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Muro v. Board of Supervisors of Louisiana State University

United States District Court, E.D. Louisiana

November 7, 2019

CYNTHIA GOLDIN MURO
v.
BOARD OF SUPERVISORS OF LOUISIANA STATE UNIVERSITY AND AGRICULTURAL AND MECHANICAL COLLEGE

         SECTION “R” (4)

          ORDER AND REASONS

          SARAH S. VANCE UNITED STATES DISTRICT JUDGE.

         Before the Court is defendant Louisiana State University's motion to dismiss for failure to state a claim.[1] Plaintiff's complaint contains adequate facts to state a claim under Title IX for denial of medically necessary maternity leave. As to that claim, the Court denies the motion. Plaintiff's complaint fails to state a claim for unlawful termination from the dental program because of pregnancy. The Court grants the motion with respect to that claim, with leave to amend.

         I. BACKGROUND

         This Title IX case arises out of the alleged wrongful termination of a dental resident at LSU. The complaint contains the following factual allegations. The plaintiff, Cynthia Goldin Muro, was a resident in LSU's School of Dentistry Prosthodontics Graduate Program.[2] In the fall of 2017, Muro became pregnant.[3] At four months into her pregnancy, in late January or early Feburary 2018, she reached out to the interim program director and the department chair concerning her rights to maternity leave.[4] She was told that LSU did not have a student maternity leave policy.[5] In June 2018, LSU informed Muro that she was to register for classes beginning in mid-August and should keep up remotely in the meantime.[6]

         Muro gave birth during the summer of 2018.[7] On August 16, 2018, the program director emailed Muro and stated: “Extenuating medical circumstances aside, our agreement in June was that you would return as a full-time student for one-half of the Summer semester, while completing didactic assignments at home[.]”[8] The director also advised Muro that she was to return as a full-time student on August 27, 2018, or she would have the option of withdrawal or dismissal from the program.[9]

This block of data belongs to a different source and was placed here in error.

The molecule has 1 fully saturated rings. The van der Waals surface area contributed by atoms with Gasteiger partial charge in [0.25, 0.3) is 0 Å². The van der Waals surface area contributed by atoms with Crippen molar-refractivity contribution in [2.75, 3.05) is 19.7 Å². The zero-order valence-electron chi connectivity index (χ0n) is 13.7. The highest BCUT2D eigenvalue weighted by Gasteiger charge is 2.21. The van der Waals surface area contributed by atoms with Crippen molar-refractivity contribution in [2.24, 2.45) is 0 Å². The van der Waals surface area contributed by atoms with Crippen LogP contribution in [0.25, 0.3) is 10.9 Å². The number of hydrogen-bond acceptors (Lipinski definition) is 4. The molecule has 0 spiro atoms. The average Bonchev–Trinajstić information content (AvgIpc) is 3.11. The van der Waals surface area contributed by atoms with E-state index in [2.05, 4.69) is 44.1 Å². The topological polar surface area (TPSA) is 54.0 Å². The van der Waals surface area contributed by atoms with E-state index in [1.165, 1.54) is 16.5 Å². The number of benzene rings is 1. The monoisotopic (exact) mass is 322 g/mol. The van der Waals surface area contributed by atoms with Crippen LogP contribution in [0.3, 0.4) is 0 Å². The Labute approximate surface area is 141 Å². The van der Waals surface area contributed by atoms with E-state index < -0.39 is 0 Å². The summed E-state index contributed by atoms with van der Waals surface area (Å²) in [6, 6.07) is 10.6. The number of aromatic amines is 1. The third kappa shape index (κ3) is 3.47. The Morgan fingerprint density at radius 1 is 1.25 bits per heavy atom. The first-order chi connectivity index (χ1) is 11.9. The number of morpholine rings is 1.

Muro returned to the program as a full-time student on August 27, 2018, while suffering from post-partum depression.[10] In September, she informed the program director that she was diagnosed with and struggling with post-partum depression.[11] Around October 12, 2019, the interim program director referred Muro to the Campus Assistance Program. In her written referral to the Campus Assistance Program, the program director stated that Muro “has difficulty completing assignments, appears very tired, and reports post-partum depression.”[12] Muro underwent a Fitness for Duty evaluation and was cleared on October 29, 2018.[13] Six months later, in April 2019, LSU terminated Muro from the program.[14]

         Muro sued LSU, arguing the school violated Title IX by failing to provide her with medically necessary maternity leave and ultimately terminating her from the program.[15] The plaintiff requests declarative and injunctive relief, including an order reinstating her as a student in LSU's Dentistry Program.[16] LSU moved to dismiss Muro's claims under Federal Rule of Civil Procedure 12(b)(6), arguing that Muro did not plead sufficient facts to support the elements of her prima facie case.[17]